Antiphoners.-There is one manuscript which describes itself as "Antiphonarium de toto anni circulo, a festivitate S. Aciscli [17 Nov.] usque ad finem", containing thechoir parts, but not the priest's part of the Offices and Masses. This is the book known, quite erroneously, as the "Antiphoner of King Wamba", preserved in the Cathedral Library at Leon. It is a vellum manuscript of the eleventh century (Era 1107 = A.D. 1069), 200 ff., transcribed by one Arias, probably from a much older book, which perhaps did belong to King Wamba (672-80). Dom Ferotin describes it as very complete.

Sacramentaries.-(a) Toledo Chapter Library, 35.3, late tenth century, 177 ff. Contains Masses for the year. In the initial of that for St. Peter's Chair (22 Feb.) are the words "Elenus Abbas Acsi indignus scripsit". It belonged to the parish of St. Olalla (Eulalia) at Toledo. Dom Ferotin describes it as a Sacramentary, and says that it is complete. An edition by him will soon be published. (b) There is another manuscript at Toledo mentioned but with no identifiable number by Burriel, Eguren, and Simonet, which is said by them to contain "Missas omnes tam de tempore quam de sanctis per totum anni circulum". There is a copy of it among theBurriel manuscripts at Madrid, and Eguren ascribes the original to the ninth century.

Psalters.-(a) Madrid, Biblioteca Nacional, formerly at Toledo (35.1), tenth century, 174 ff. Contains the Psalter with antiphons, the Canticles, and the Hymnal. On f. 150 are the words "Abundantius presbyter librum mauro presbytero scriptor" (sic). The prologue of the Hymnal is an acrostic in verse which reads (Mavricvs obtante Veraniano edidyt". This manuscript was used by Cardinal Lorenzana for the Psalter, Canticles, and Hymnal in his edition of the Mozarabic Breviary. There is a copy among the Burriel manuscripts (b) British Museum, Add. 30851, eleventh century. Contains Psalter, Canticles, Hymnal, and "Hor? Canonic?", the last (though imperfect) being much fuller than the printed Breviary and containing the now obsolete Night Offices, as well as the other Hours and a number of offices for special occasions. It has been edited by J. P. Gilson for the Henry Bradshaw Society. (c) Santiago de Compostela, University Library, Cabinete de Reservados No. 1, dated Era 1093 (= A.D. 1055), "Petrus erat scriptor, Frictosus denique pictor." Contains Psalter, 100 Canticles, and the Night Offices, but not the Hymnal. The Psalter is preceded by a poem addressed by Florus of Lyons to Hyldradus (here called Ysidorus Abbas), Abbot of Novalese near Susa in Piedmont (825-7). There is a full description of this manuscript in Ferotin's "Deux Manuscrits wisigothiques de la Bibliotheque de Ferdinand I". (d) Royal Library, Madrid, 2. J. 5, dated Era 1097 (= A.D. 1059). Contains ninety-nine Canticles nearly agreeing with the Compostela Psalter. There is a formula of confession, in which the names of Queen Sancia and the Infanta Urraca appear, and which contain an extraordinary list of sins. The manuscript belonged in the fourteenth century to the Benedictine monastery of St. Maria de Aniago near Simancas, which in 1436 became for a time a Mozarabic chapter (see Section I. HISTORY AND ORIGIN), then to the Colegio de Cuenca at Salamanca. It is fully described in Ferotin's "Deux Manuscrits wisigothiques". (e) A Psalter and Canticles of the tenth century, 122 ff., sold at the Silos sale in 1878, present owner unknown.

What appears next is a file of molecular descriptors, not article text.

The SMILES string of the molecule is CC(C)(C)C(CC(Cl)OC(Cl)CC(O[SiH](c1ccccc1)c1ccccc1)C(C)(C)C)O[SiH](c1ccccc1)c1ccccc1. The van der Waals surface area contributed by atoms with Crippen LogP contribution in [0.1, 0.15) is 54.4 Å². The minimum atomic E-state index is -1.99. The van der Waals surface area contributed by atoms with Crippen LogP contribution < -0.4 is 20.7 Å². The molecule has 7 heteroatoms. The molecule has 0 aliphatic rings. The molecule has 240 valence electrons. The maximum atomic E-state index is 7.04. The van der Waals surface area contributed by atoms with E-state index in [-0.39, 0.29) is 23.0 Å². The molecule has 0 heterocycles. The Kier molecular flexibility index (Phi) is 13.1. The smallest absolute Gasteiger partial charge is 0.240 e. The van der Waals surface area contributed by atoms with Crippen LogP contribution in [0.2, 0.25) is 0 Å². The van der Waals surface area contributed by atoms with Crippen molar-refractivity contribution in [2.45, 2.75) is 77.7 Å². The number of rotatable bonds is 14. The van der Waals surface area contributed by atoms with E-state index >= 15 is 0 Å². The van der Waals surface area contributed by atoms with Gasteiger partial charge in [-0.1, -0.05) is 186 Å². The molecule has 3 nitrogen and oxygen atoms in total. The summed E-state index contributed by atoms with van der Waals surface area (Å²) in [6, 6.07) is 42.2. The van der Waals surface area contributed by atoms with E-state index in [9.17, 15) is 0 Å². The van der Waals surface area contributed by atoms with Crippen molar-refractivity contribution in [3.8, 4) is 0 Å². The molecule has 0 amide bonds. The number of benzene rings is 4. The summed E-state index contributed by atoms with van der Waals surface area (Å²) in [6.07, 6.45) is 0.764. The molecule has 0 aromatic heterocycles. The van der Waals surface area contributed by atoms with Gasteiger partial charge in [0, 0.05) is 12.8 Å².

Liber Comicus, Liber Comitis, Comes, containing the Prophecies, Epistles, and Gospels used at Mass. (a) Paris, Bibliotheque Nationale, Nouv. Acquis. Lat. 2171, eleventh century. Belonged to Silos from 1067, when it was given to the abbey by Sancho de Tabatiello to 1878. Edited by Dom Morin (Maredsous, 1893). (b) Toledo, Chapter Library, 35.8, ninth or tenth century. Imperfect, containing only from "Dominica post infantum" to the Saturday of the fourth week of Lent. (c) Leon, Cathedral Library. A little earlier than 1071, when it was given to the cathedral by Bishop Pelagius. Begins with the first Sunday of Advent and ends with what it calls "the twenty-fourth Sunday". According to Dom Ferotin it is rich in Votive Masses, but incomplete in much else. (d) Madrid, Royal Academy of History, No. 22 (old number F. 192), dated Era 1111 (= A.D. 1073). Written by Petrus Abbas. Belonged to the Benedictine abbey of San Milan de la Cogolla.

Homiliarium.-(a) Toledo Chapter Library, 131 ff., mentioned by Burriel and Simonet. A copy of 1753 is among the Burriel manuscripts at Madrid. (b) Paris, Bibliotheque Nationale, Nouv. Acquis. Lat., 2176, eleventh century, 390 ff. Contains Homilies from Christmas onward. Formerly belonged to Silos. (c) Nouv. Acquis. Lat. 2177, eleventh century, 770 ff. Contains homilies from Epiphany to Christmas. Belonged to Silos. (d) British Museum, Add. 30853, eleventh century, 324 ff. Contains Homilies and a Penitentiale.